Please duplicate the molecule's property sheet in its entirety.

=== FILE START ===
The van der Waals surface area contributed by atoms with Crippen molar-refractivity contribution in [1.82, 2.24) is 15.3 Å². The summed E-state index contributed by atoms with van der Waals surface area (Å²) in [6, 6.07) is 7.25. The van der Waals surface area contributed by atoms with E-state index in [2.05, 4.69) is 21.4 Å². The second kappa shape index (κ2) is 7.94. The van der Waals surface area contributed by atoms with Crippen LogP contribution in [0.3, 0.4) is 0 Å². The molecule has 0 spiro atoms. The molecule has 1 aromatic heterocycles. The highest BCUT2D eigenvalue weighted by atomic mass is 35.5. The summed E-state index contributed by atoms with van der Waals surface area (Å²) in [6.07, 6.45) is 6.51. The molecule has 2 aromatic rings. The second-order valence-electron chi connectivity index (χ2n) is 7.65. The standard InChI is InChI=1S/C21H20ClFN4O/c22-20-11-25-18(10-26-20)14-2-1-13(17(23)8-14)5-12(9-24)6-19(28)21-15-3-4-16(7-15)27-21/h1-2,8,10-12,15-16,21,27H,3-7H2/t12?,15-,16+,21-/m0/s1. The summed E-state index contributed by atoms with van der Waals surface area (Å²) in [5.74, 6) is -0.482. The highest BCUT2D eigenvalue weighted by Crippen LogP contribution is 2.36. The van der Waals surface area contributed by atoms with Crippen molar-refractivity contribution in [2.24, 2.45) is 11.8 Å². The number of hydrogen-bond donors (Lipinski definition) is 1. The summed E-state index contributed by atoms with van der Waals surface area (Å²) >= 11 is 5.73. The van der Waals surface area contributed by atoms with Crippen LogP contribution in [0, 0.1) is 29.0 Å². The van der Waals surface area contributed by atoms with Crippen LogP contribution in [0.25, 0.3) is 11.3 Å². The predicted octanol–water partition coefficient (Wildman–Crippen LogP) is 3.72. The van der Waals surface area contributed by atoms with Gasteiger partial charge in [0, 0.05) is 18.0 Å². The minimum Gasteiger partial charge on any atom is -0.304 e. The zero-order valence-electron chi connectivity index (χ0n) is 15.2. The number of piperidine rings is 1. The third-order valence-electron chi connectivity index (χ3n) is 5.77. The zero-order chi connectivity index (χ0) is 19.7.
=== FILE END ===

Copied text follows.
The van der Waals surface area contributed by atoms with Crippen molar-refractivity contribution in [1.82, 2.24) is 15.3 Å². The summed E-state index contributed by atoms with van der Waals surface area (Å²) in [6, 6.07) is 7.25. The van der Waals surface area contributed by atoms with E-state index in [2.05, 4.69) is 21.4 Å². The second kappa shape index (κ2) is 7.94. The van der Waals surface area contributed by atoms with Crippen LogP contribution in [0.3, 0.4) is 0 Å². The molecule has 0 spiro atoms. The molecule has 1 aromatic heterocycles. The highest BCUT2D eigenvalue weighted by atomic mass is 35.5. The summed E-state index contributed by atoms with van der Waals surface area (Å²) in [6.07, 6.45) is 6.51. The molecule has 2 aromatic rings. The second-order valence-electron chi connectivity index (χ2n) is 7.65. The standard InChI is InChI=1S/C21H20ClFN4O/c22-20-11-25-18(10-26-20)14-2-1-13(17(23)8-14)5-12(9-24)6-19(28)21-15-3-4-16(7-15)27-21/h1-2,8,10-12,15-16,21,27H,3-7H2/t12?,15-,16+,21-/m0/s1. The summed E-state index contributed by atoms with van der Waals surface area (Å²) in [5.74, 6) is -0.482. The highest BCUT2D eigenvalue weighted by Crippen LogP contribution is 2.36. The van der Waals surface area contributed by atoms with Crippen molar-refractivity contribution in [2.24, 2.45) is 11.8 Å². The number of hydrogen-bond donors (Lipinski definition) is 1. The summed E-state index contributed by atoms with van der Waals surface area (Å²) >= 11 is 5.73. The van der Waals surface area contributed by atoms with Crippen LogP contribution in [0, 0.1) is 29.0 Å². The van der Waals surface area contributed by atoms with Crippen LogP contribution in [0.25, 0.3) is 11.3 Å². The predicted octanol–water partition coefficient (Wildman–Crippen LogP) is 3.72. The van der Waals surface area contributed by atoms with Gasteiger partial charge in [0, 0.05) is 18.0 Å². The minimum Gasteiger partial charge on any atom is -0.304 e. The zero-order valence-electron chi connectivity index (χ0n) is 15.2. The number of piperidine rings is 1. The third-order valence-electron chi connectivity index (χ3n) is 5.77. The zero-order chi connectivity index (χ0) is 19.7.